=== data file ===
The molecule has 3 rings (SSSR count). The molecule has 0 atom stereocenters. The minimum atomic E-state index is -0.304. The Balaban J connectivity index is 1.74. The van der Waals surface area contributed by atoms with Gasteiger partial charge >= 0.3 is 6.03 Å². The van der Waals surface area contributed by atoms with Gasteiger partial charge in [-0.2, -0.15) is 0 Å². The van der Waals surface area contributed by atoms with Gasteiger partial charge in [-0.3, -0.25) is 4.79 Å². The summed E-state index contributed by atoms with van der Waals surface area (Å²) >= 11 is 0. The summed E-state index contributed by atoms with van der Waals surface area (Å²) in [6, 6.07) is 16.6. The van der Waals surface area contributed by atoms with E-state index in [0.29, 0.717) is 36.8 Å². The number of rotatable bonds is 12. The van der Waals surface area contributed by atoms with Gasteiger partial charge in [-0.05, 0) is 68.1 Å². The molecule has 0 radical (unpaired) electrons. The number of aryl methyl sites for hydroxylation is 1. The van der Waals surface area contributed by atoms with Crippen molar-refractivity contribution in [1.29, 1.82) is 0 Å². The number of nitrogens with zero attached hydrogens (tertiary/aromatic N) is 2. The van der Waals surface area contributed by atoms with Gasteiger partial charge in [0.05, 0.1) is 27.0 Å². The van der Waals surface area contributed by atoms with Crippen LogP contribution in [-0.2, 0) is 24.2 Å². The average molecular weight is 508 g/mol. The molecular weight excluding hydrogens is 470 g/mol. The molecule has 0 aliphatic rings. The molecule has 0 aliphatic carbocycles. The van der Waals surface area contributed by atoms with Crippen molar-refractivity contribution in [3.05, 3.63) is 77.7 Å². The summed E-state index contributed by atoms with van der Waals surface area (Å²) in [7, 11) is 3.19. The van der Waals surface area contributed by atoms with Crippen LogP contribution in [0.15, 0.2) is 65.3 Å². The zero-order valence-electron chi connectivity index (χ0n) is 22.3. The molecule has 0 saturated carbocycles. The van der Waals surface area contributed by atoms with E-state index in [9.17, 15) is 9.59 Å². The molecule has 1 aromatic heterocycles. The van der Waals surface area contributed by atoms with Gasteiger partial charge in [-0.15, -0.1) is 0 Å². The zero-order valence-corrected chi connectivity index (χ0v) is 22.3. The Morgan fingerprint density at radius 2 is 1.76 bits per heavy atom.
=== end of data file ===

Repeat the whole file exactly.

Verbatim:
The molecule has 3 rings (SSSR count). The molecule has 0 atom stereocenters. The minimum atomic E-state index is -0.304. The Balaban J connectivity index is 1.74. The van der Waals surface area contributed by atoms with Gasteiger partial charge >= 0.3 is 6.03 Å². The van der Waals surface area contributed by atoms with Gasteiger partial charge in [-0.2, -0.15) is 0 Å². The van der Waals surface area contributed by atoms with Gasteiger partial charge in [-0.3, -0.25) is 4.79 Å². The summed E-state index contributed by atoms with van der Waals surface area (Å²) >= 11 is 0. The summed E-state index contributed by atoms with van der Waals surface area (Å²) in [6, 6.07) is 16.6. The van der Waals surface area contributed by atoms with E-state index in [0.29, 0.717) is 36.8 Å². The number of rotatable bonds is 12. The van der Waals surface area contributed by atoms with Gasteiger partial charge in [-0.05, 0) is 68.1 Å². The molecule has 0 radical (unpaired) electrons. The number of aryl methyl sites for hydroxylation is 1. The van der Waals surface area contributed by atoms with Crippen molar-refractivity contribution in [1.29, 1.82) is 0 Å². The number of nitrogens with zero attached hydrogens (tertiary/aromatic N) is 2. The van der Waals surface area contributed by atoms with Gasteiger partial charge in [0.05, 0.1) is 27.0 Å². The van der Waals surface area contributed by atoms with Crippen LogP contribution in [-0.2, 0) is 24.2 Å². The average molecular weight is 508 g/mol. The molecular weight excluding hydrogens is 470 g/mol. The molecule has 0 aliphatic rings. The molecule has 0 aliphatic carbocycles. The van der Waals surface area contributed by atoms with Crippen molar-refractivity contribution in [3.05, 3.63) is 77.7 Å². The summed E-state index contributed by atoms with van der Waals surface area (Å²) in [7, 11) is 3.19. The van der Waals surface area contributed by atoms with Crippen LogP contribution in [0.15, 0.2) is 65.3 Å². The zero-order valence-electron chi connectivity index (χ0n) is 22.3. The molecule has 0 saturated carbocycles. The van der Waals surface area contributed by atoms with E-state index in [9.17, 15) is 9.59 Å². The molecule has 1 aromatic heterocycles. The van der Waals surface area contributed by atoms with Gasteiger partial charge in [-0.15, -0.1) is 0 Å². The zero-order valence-corrected chi connectivity index (χ0v) is 22.3. The Morgan fingerprint density at radius 2 is 1.76 bits per heavy atom.